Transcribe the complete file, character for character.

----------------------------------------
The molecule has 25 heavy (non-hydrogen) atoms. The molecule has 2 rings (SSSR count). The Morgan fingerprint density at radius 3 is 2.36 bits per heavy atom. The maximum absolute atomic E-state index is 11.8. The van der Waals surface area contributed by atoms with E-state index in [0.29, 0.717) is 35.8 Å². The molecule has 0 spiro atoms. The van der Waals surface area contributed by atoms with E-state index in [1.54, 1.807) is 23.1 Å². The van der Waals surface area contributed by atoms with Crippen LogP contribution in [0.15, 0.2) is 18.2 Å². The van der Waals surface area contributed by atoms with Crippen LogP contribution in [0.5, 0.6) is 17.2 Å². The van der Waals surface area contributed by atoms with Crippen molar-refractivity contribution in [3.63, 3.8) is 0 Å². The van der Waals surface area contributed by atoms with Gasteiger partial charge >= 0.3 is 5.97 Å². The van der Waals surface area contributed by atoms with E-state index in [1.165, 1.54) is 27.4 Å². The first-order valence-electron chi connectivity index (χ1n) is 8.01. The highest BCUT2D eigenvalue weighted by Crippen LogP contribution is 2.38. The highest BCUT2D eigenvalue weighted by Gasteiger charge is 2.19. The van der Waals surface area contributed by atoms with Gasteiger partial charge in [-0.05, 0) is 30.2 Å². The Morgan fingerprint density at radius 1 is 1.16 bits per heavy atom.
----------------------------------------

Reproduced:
The molecule has 25 heavy (non-hydrogen) atoms. The molecule has 2 rings (SSSR count). The Morgan fingerprint density at radius 3 is 2.36 bits per heavy atom. The maximum absolute atomic E-state index is 11.8. The van der Waals surface area contributed by atoms with E-state index in [0.29, 0.717) is 35.8 Å². The molecule has 0 spiro atoms. The van der Waals surface area contributed by atoms with E-state index in [1.54, 1.807) is 23.1 Å². The van der Waals surface area contributed by atoms with Crippen LogP contribution in [0.15, 0.2) is 18.2 Å². The van der Waals surface area contributed by atoms with Crippen LogP contribution in [0.5, 0.6) is 17.2 Å². The van der Waals surface area contributed by atoms with Crippen molar-refractivity contribution in [3.63, 3.8) is 0 Å². The van der Waals surface area contributed by atoms with Gasteiger partial charge >= 0.3 is 5.97 Å². The van der Waals surface area contributed by atoms with E-state index in [1.165, 1.54) is 27.4 Å². The first-order valence-electron chi connectivity index (χ1n) is 8.01. The highest BCUT2D eigenvalue weighted by Crippen LogP contribution is 2.38. The highest BCUT2D eigenvalue weighted by Gasteiger charge is 2.19. The van der Waals surface area contributed by atoms with Gasteiger partial charge in [-0.05, 0) is 30.2 Å². The Morgan fingerprint density at radius 1 is 1.16 bits per heavy atom.